Reduce, Re-Use and Recycle is a slogan that has been around for a long time. On the farm we take it to heart and try to not let anything go to waste. We use the manure from the barns for fertilizer to enhance our fields and garden, broken equipment that cannot be used for parts goes to metal recycle, and the extra limbs, tops and broken logs become the firewood we use to heat the house.
The process of decking the logs in the landing for easy access to be loaded by a log truck is a messy process. There are lots of board feet that are not ship-able for market.
Parts of logs that are not viable candidates for timber are chopped into small enough pieces for firewood and stacked to dry along the fence line of the pasture.
Once the hayfield has been harvested the stacks of wood will be hauled to the house so it can be re-stacked near the outdoor furnace for heat throughout the winter.
Keeping the landing clean of the debris makes it a safer place for decking and hauling logs while beginning to get a start on the 12-20 cord of firewood that we need for heat each year.
One of the handy tools that I use when working on the firewood is a Peavey.
It has a wooden handle that is about three times thicker than a good shovel handle and at the top is a metal point and a swivel hook.
The point and hook are jammed into a log and the leverage allows for a human to roll a log that is several hundred pounds heavier than themselves. I also use it on blocks of wood that are too big to move by pushing so they get to a flat spot to be split.
The handy tool doesn’t take the manual labor out of the firewood making job, but it does make it easier.
With the help of this Peavey, the pile of slash that I was cleaning up and making into firewood is down to just a few Gator loads of wood (also, my right-hand-helper did a lot of the work!)
Last years slash pile left over from logging is slowly dwindling as the firewood pile is growing, but it is a lot of hard work.
This pile has to be completely cut, split and hauled away before the fall rains come and leave this pile under water.
Anyone looking for a fun filled few days of enjoyment are welcome out to the farm for a little R&R (wReck & Ruin).
The wood stack is not the nice, tidy stack that was the result of that big old white fir that was formed with all the split pieces that fit together in one huge square pile.
This year the stack is more of a mish-mash of remnants from the logging. All the limbs, tops and crooked butt pieces make up the majority of the wood pile this year. The pieces are oddly shaped, some are short while others are long, many taper to a splintered point or are fractured and ready to split into several pieces if dropped.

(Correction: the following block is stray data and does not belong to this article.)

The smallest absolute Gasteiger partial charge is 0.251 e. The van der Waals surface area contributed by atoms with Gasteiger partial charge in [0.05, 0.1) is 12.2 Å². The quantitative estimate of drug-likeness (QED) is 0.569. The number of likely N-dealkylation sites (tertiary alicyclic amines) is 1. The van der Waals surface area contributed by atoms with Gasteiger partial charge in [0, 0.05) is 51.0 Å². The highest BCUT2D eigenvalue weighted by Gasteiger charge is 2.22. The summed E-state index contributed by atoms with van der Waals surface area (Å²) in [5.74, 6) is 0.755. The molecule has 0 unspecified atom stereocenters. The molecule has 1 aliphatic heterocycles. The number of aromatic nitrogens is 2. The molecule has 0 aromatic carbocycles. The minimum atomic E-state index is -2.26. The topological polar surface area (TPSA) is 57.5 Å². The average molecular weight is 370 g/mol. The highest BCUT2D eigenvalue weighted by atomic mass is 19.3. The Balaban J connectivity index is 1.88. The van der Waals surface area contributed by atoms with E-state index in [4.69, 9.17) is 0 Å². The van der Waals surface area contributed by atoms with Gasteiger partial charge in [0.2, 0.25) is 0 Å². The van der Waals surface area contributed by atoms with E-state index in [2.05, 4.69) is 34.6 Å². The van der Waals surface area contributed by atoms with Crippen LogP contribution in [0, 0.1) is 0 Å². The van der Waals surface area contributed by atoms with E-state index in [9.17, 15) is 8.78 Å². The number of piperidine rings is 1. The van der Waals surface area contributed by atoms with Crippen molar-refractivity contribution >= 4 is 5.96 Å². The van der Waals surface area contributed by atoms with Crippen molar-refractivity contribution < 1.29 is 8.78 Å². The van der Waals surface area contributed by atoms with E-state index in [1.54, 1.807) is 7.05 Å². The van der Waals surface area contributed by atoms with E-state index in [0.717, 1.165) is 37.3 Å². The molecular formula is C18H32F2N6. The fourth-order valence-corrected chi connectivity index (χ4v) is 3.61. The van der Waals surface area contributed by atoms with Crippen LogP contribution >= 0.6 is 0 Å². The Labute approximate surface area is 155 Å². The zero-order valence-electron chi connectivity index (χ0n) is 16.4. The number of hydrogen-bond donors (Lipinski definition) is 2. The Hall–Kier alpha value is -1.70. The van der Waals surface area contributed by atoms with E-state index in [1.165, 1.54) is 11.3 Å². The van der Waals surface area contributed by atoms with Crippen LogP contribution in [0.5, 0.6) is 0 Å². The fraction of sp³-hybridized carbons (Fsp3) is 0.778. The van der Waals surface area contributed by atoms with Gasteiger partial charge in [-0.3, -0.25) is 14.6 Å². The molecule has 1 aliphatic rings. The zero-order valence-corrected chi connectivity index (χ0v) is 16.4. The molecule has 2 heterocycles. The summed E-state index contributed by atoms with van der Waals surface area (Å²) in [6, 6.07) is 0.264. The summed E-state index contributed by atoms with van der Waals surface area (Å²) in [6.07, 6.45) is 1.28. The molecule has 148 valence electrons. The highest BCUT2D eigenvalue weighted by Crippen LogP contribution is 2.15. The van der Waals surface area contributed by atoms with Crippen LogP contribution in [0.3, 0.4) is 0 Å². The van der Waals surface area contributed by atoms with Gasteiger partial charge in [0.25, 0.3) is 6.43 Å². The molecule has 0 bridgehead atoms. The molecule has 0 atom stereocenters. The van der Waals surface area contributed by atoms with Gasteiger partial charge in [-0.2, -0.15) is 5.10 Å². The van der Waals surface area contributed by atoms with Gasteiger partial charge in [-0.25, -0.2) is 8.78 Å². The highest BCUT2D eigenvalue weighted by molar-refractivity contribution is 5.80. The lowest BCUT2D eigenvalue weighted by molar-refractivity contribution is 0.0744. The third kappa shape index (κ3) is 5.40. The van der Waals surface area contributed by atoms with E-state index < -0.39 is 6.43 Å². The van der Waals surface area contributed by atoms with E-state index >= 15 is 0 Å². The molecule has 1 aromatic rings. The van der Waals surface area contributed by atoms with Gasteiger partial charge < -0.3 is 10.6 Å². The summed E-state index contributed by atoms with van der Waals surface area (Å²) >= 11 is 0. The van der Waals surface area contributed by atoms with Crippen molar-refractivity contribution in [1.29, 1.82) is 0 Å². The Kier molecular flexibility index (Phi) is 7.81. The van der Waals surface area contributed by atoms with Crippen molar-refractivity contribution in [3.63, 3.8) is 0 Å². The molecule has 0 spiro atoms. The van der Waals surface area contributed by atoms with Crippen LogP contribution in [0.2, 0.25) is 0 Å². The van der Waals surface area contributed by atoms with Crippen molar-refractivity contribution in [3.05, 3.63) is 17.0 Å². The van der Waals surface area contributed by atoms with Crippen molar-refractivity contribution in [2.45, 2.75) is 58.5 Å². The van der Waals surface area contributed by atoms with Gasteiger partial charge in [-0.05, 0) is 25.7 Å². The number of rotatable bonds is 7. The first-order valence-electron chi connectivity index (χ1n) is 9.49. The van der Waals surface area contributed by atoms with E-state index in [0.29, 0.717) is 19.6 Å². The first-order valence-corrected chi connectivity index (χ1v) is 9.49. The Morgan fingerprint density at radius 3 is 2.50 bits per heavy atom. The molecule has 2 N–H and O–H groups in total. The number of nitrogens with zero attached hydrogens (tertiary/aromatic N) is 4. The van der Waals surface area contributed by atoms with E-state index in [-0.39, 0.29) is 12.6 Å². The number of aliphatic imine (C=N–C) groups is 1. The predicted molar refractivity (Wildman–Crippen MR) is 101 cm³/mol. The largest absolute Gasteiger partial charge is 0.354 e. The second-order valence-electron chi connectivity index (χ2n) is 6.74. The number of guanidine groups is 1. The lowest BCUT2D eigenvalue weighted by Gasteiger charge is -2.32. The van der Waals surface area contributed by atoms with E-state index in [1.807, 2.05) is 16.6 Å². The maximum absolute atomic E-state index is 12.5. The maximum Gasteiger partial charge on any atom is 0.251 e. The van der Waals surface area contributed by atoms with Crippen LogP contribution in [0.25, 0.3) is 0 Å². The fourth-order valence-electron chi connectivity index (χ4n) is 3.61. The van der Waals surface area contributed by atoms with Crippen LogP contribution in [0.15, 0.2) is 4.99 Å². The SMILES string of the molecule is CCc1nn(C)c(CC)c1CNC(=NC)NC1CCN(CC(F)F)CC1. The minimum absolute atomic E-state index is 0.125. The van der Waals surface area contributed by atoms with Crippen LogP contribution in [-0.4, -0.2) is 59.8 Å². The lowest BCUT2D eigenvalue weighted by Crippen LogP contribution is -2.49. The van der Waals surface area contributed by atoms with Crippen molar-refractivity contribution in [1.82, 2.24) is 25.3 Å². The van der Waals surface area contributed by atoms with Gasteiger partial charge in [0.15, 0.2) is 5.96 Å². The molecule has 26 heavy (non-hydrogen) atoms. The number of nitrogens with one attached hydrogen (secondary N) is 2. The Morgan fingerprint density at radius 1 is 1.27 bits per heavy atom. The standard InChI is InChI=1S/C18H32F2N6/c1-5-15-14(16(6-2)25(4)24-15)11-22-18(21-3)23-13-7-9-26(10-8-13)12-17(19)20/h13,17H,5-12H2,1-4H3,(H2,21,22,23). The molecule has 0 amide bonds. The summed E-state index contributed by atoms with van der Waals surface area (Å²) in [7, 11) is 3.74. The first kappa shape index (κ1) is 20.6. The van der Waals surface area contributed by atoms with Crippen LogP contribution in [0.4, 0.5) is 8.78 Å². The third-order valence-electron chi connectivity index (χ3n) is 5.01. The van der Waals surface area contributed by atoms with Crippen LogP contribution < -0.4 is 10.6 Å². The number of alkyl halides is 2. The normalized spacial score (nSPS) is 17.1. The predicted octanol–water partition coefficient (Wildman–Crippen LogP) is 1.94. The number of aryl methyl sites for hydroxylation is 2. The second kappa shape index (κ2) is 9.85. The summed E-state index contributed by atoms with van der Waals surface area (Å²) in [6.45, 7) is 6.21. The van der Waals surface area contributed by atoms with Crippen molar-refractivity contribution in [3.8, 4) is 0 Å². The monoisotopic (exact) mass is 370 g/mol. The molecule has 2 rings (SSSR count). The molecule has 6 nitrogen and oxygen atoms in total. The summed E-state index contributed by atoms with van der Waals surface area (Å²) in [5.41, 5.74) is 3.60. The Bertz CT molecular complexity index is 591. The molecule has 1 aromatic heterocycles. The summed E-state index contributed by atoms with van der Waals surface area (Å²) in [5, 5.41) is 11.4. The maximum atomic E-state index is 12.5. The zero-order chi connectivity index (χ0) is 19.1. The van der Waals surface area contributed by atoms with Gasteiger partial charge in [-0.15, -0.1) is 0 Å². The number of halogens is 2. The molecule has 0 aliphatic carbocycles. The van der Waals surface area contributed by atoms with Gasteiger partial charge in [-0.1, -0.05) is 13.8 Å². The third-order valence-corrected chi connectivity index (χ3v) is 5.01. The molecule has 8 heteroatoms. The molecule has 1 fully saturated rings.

It is a good thing the wood-fired boiler we use to heat the house and domestic water has a large door to fit all the crazy shapes. The firebox is big enough to take a hunk of wood 3 feet long. When stacking firewood, the statement ‘If you can lift it, it will fit’ rings true. It’s just that I can’t keep a fire going with only big wood. One grunt piece (makes me grunt when I pick it up) needs to have smaller pieces packed in around it to keep the boiler and me happy through long winter nights.
By using the slash (discarded wood pieces from logging), I am able to clean up the landing and salvage what would be just left to rot. Many years ago I had deemed myself ‘salvage reclamation specialist’ it is a job that creates a lot a security for me. It is not a job that is fought over.
With all the tree damage we had last winter, the windstorm and the subsequent cleanup with harvesting, the backlog of work will keep me busy for several years. Oh the joy of job security!
This post is the answer to the question posed in the posts from Downing a Danger Tree and Time for Thinking Caps. How much firewood did I end up with?
She may not be very pretty to look at, and I’m afraid if I actually washed her and cleaned off all the dirt, she may just fall apart all together. She is our big, old farm truck.
After a winter in the Pacific Northwest, cleanup begins in earnest. Some of the alder trees located along the riparian zone of the Nehalem River are beyond their prime years. We have been noticing the increasing decline as we clean up rotting limbs and upturned root balls. These trees are important to the waterway by keeping the water cool enough for the native salmon, trout, and other amphibians that live in the river. We are in the process of replanting areas along the river with diverse trees and shrubs natural to the area to replace the dead and dying alders.
First of 4 Gator loads of wood
In an effort to keep the pasture areas free of debris, the larger pieces of wood are cut and hauled up to the house. The wood is not good enough to sell. But it is nice to burn in the wood boiler to take the chill off on the cool spring mornings. Any limbs and smaller pieces are picked up from the pasture and put around the vegetation in the riparian zone where it will naturally decompose and compost to feed the vegetation.